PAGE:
If you are just starting your career, and need a good yet reasonably priced computer display, LG 24MD4KL-B is one of the top monitors for photography you can find. Though it isn’t the cheapest variant out there, its price is fully justified by the range of cool features.
The monitor has a 4K resolution and terrific color accuracy. Moreover, it is fitted with USB-C and Thunderbolt ports, so you can quickly connect peripherals.
This USB-C monitor is a wonderful fit for Macs and Ultrabooks. It has a buttonless design and weighs little. The Thunderbolt 3 cable is impressively long and you get it right in the kit. Using it, you can also charge your laptop.
Screen Size: 31" | Resolution: 4096×2160 | Panel technology: IPS | Aspect Ratio: 17:9 | Refresh Rate: 60Hz | Color Space: 99% Adobe RGB; 100% sRGB
If you need a DCI 4K monitor for professional photo editing, take a look at Eizo ColorEdge CG319X. This model is a HDR monitor (HDR10 and HLG formats). There is a built-in screen calibration option at the top that ensures your monitor is 100% calibrated, even during operation.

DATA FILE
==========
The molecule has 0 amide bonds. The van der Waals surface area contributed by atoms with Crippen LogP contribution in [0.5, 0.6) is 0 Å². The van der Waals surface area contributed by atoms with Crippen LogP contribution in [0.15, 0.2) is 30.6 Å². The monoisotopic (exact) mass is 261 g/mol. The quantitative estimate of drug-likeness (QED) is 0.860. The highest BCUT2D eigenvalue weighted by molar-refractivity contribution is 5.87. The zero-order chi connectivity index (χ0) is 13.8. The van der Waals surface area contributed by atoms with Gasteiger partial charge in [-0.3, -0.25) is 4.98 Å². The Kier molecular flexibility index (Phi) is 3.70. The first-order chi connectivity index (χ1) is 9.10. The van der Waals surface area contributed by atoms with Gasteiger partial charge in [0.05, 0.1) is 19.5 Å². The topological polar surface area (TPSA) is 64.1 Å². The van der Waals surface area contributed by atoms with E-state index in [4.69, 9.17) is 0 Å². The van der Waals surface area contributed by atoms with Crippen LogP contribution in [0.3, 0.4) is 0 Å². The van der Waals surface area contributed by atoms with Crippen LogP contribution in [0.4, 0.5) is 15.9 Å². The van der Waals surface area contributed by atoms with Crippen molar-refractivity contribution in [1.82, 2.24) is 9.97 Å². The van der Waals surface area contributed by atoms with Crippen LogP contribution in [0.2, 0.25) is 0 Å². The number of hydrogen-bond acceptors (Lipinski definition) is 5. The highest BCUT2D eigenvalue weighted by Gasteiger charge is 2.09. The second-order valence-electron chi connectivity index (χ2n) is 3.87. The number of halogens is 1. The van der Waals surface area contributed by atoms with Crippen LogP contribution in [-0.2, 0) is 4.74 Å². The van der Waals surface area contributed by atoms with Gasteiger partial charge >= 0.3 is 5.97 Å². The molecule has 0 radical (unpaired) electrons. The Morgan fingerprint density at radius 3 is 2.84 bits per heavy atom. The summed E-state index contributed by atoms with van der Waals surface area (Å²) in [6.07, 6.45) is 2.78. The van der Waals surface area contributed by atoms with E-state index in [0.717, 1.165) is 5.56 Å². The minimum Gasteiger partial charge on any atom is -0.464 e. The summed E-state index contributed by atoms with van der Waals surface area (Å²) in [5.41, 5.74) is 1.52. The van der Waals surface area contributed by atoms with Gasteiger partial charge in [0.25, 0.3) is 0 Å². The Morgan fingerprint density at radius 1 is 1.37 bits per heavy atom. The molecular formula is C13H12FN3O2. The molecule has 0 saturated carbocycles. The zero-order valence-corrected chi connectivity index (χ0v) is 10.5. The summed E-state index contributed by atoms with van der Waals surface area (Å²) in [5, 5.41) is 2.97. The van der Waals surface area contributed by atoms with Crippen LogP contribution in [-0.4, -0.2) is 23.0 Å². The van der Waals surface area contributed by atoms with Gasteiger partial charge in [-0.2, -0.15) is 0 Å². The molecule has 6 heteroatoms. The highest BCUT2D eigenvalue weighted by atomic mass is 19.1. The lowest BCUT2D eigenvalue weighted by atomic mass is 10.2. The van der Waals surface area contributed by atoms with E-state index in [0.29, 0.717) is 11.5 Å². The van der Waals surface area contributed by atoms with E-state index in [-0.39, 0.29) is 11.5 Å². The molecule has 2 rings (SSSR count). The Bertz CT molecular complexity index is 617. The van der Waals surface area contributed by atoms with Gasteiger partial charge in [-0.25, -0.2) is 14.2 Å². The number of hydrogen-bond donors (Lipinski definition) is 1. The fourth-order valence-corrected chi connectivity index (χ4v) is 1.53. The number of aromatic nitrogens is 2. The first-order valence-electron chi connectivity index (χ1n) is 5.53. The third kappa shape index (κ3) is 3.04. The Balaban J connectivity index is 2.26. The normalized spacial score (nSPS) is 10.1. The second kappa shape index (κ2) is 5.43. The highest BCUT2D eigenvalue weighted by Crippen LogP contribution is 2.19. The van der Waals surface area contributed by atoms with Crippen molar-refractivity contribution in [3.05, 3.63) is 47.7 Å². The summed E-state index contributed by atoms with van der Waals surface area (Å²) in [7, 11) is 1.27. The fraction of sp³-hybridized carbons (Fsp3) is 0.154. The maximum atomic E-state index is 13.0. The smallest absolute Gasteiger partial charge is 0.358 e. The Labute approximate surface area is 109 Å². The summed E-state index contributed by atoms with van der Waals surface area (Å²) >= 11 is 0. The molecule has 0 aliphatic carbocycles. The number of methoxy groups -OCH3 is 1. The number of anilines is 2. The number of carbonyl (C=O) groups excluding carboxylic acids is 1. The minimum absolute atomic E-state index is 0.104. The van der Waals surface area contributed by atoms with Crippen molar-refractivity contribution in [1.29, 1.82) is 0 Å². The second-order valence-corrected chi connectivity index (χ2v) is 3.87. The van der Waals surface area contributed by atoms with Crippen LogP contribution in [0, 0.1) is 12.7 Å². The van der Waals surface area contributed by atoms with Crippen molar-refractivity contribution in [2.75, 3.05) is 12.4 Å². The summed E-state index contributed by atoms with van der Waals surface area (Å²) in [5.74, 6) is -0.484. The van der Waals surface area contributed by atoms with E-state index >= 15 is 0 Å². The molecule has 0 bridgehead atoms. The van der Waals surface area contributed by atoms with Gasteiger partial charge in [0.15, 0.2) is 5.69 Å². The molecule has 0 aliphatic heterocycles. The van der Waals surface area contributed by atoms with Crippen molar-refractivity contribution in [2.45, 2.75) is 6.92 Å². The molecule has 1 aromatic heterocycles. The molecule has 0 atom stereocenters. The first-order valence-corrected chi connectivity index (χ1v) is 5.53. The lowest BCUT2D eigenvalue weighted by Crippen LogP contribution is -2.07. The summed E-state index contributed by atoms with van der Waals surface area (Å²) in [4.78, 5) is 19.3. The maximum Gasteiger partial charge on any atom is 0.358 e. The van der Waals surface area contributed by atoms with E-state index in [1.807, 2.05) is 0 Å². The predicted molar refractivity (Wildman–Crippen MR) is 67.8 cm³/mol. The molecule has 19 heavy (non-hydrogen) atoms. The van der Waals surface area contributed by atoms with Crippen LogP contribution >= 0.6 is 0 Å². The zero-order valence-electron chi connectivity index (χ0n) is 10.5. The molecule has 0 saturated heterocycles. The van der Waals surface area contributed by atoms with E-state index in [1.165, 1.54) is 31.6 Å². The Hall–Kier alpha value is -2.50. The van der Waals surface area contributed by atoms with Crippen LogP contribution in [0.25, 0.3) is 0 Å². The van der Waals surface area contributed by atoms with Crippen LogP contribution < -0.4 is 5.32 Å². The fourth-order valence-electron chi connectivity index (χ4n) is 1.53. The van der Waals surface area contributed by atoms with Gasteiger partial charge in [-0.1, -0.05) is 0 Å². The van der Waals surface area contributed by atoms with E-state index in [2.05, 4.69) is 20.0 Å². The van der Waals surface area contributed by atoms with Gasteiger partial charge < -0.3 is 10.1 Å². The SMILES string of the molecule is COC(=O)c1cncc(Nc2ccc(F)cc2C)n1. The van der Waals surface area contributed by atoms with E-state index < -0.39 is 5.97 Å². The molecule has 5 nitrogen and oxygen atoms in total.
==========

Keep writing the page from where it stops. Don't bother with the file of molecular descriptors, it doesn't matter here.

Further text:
You will also receive exclusive ColorNavigator software for easy color management and customization. In addition, the monitor offers Out Of Gamut Warning, Luminance Warning, and Safe Area Market. Thus, you can see how your images will look on other display devices with different proportions and color gamuts.
Screen Size: 24" | Resolution: 1920x1080 | Panel technology: IPS | Aspect Ratio: 16:9 | Refresh Rate: 60 Hz | Color Space: 99% sRGB, 99% Rec709 and 85% DCI-P3
This 24-inch Dell monitor isn’t the most affordable model in this list but it is worth every dollar you spend on it. The combination of lag-free performance and manifold features makes it one of the most popular monitors among photographers and retouchers.
Besides, it offers Full HD resolution, though you may notice slight pixilation if you scrutinize the screen.
All in all, IPS image quality and color space coverage are good. The factory color calibration is also on point. Frankly speaking, such characteristics are typical of more expensive monitors, so you shouldn’t think twice if you are going to invest in this one.
Screen Size: 32" | Resolution: 3840x2160 | Panel technology: IPS | Aspect Ratio: 16:9 | Refresh Rate: 60Hz | Color Space: 99.5% Adobe RGB; 100% sRGB
It’s one of the best monitors for photographers and is perfectly suited for those who frequently work with large images using photo editing software or those who design posters and billboards. The monitor calibration allows reproducing 100% rec. 709 and an unbelievable 99.5% of the Adobe RGB color space.